The Indianapolis Ten Point Coalition (ITPC) is a clergy-led effort to bring together the faith-based community, community leaders, businesses, law enforcement, and the court system to address critical community issues such as violence, chronic unemployment, and the lack of education. Its principal activities have been efforts to open better communication between police and local communities—especially African American communities—to lower the rate of violent crime and homicide.
The Indianapolis Ten Point Coalition is a branch of the National Ten Point Coalition that Eugene Rivers and Jeffrey Brown organized in Boston in 1992. The idea of “ten-point” is a callback to the Ten Point Program that Huey Newton and Bobby Seale originally started within the Black Panther Party in 1966. The Ten Point Coalition movement was a more mainstream effort to bridge the goals of activists in the 1960s with the political realities of the 1990s. Many such efforts arose in 1992 in the wake of the Rodney King riots that began in Los Angeles and spread across the United States that same year.
In 1998, Eugene Rivers, chair of the national foundation, came to Indianapolis and introduced the concept to local clergy. The Indianapolis Ten Point Coalition (ITPC) was founded in 1999, with Charles Harrison and Clarence Moore in leadership roles. The ITPC determined to focus on three of the coalition’s 10 goals: Direct engagement with high-risk youth who are associated with violence; chronic unemployment; and education. ITPC’s most visible efforts have been in the area of youth violence as they have tried to build bridges among communities, police officers, and juvenile courts.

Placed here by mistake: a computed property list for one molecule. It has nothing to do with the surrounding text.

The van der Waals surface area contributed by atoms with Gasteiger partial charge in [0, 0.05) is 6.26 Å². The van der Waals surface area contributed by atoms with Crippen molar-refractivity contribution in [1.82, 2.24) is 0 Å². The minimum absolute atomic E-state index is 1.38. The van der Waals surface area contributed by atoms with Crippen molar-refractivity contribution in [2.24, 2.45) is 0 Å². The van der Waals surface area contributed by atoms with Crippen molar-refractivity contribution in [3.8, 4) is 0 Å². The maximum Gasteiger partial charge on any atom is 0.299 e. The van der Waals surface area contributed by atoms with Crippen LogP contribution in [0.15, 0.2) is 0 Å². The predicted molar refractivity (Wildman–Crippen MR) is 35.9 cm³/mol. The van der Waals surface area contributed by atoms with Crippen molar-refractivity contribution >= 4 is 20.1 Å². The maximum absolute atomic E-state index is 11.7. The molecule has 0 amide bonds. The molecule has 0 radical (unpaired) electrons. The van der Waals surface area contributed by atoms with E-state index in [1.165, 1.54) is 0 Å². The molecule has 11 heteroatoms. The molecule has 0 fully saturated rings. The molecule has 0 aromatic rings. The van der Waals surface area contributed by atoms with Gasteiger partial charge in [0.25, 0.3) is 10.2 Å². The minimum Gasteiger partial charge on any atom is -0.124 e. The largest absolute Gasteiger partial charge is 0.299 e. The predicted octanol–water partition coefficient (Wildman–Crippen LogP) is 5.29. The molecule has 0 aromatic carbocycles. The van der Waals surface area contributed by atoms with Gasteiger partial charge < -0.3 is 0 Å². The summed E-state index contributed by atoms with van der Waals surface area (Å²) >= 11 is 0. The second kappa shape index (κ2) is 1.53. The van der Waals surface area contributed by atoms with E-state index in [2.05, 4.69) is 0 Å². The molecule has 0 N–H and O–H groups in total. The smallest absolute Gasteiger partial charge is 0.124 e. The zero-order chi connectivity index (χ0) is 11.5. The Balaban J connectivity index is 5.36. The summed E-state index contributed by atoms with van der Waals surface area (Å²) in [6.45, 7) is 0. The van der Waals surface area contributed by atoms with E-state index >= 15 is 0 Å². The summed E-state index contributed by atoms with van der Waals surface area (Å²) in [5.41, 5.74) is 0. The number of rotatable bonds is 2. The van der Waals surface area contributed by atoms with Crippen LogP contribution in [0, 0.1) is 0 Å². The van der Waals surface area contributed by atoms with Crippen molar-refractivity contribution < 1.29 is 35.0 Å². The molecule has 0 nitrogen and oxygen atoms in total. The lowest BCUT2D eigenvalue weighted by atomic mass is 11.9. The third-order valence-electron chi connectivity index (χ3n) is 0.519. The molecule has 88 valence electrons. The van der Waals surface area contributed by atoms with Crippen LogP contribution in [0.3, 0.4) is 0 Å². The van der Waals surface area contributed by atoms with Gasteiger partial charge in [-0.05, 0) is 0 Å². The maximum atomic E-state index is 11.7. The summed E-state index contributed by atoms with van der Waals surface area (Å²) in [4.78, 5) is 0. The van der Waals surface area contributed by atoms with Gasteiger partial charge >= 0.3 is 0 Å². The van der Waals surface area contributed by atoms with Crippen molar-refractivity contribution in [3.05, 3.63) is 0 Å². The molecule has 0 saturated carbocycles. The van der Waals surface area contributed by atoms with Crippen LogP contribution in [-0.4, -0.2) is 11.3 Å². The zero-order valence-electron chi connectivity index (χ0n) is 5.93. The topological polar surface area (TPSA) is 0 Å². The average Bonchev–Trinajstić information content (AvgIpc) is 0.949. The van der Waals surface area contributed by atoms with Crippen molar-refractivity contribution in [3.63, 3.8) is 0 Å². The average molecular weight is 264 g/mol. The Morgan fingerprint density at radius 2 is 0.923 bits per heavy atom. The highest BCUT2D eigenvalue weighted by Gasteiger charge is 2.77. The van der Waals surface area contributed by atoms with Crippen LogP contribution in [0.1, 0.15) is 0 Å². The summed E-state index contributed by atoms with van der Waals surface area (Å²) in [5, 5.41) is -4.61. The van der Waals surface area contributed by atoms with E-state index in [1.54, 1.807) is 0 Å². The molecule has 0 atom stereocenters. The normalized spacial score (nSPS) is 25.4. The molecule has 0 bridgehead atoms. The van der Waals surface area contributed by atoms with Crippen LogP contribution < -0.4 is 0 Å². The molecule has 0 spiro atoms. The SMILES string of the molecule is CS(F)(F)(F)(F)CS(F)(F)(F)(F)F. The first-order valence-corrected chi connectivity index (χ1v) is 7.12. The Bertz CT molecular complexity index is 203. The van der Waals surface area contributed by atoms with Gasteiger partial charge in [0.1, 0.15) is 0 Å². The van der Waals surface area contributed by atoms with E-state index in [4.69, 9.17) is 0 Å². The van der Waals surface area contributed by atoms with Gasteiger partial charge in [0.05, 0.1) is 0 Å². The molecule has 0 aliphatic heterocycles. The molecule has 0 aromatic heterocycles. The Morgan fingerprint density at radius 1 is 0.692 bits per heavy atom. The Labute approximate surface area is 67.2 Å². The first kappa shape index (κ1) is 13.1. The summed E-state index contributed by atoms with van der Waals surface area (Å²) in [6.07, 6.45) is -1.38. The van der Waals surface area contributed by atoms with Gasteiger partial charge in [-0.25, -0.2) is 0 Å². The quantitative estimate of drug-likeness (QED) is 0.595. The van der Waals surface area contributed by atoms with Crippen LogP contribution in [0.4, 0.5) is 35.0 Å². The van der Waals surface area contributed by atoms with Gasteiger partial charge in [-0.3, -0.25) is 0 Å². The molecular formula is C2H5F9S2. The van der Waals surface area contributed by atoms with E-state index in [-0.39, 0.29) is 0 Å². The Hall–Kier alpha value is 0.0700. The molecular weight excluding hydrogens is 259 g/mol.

The efforts of the Indianapolis Ten Point Coalition have received mixed reviews from the city’s African American community. Many appreciate efforts to reduce violent crime and help young people. In 2018 three Indianapolis neighborhoods with ITPC patrols experienced a significant reduction in homicides. Theneighborhood celebrated 2 years without a murder while and Crown Hill went 1,000 days without a youth homicide. Others believe the ITPC has been too closely aligned with the police and city government in brokering deals that are inherently fraught with racial, economic, and political tension.